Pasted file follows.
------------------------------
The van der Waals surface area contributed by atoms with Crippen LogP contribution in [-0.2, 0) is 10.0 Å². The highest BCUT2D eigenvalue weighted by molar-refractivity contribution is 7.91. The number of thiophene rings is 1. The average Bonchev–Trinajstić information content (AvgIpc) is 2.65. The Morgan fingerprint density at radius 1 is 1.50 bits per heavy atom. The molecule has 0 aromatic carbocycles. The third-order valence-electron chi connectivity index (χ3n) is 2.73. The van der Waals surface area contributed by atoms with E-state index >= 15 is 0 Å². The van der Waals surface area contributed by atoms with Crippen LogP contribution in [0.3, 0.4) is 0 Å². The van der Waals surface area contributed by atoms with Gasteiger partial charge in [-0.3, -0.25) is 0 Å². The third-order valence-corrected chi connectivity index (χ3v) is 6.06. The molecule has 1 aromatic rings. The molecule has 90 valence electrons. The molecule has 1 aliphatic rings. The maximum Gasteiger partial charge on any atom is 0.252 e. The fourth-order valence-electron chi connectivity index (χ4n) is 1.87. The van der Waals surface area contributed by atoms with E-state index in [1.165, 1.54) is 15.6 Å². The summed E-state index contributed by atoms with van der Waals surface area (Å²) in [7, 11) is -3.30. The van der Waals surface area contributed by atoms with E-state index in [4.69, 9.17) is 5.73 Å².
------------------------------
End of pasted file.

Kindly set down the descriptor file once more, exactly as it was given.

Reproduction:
The van der Waals surface area contributed by atoms with Crippen LogP contribution in [-0.2, 0) is 10.0 Å². The highest BCUT2D eigenvalue weighted by molar-refractivity contribution is 7.91. The number of thiophene rings is 1. The average Bonchev–Trinajstić information content (AvgIpc) is 2.65. The Morgan fingerprint density at radius 1 is 1.50 bits per heavy atom. The molecule has 0 aromatic carbocycles. The third-order valence-electron chi connectivity index (χ3n) is 2.73. The van der Waals surface area contributed by atoms with E-state index >= 15 is 0 Å². The van der Waals surface area contributed by atoms with Crippen LogP contribution in [0.3, 0.4) is 0 Å². The van der Waals surface area contributed by atoms with Gasteiger partial charge in [-0.3, -0.25) is 0 Å². The third-order valence-corrected chi connectivity index (χ3v) is 6.06. The molecule has 1 aromatic rings. The molecule has 90 valence electrons. The molecule has 1 aliphatic rings. The maximum Gasteiger partial charge on any atom is 0.252 e. The fourth-order valence-electron chi connectivity index (χ4n) is 1.87. The van der Waals surface area contributed by atoms with E-state index in [1.165, 1.54) is 15.6 Å². The summed E-state index contributed by atoms with van der Waals surface area (Å²) in [7, 11) is -3.30. The van der Waals surface area contributed by atoms with E-state index in [4.69, 9.17) is 5.73 Å².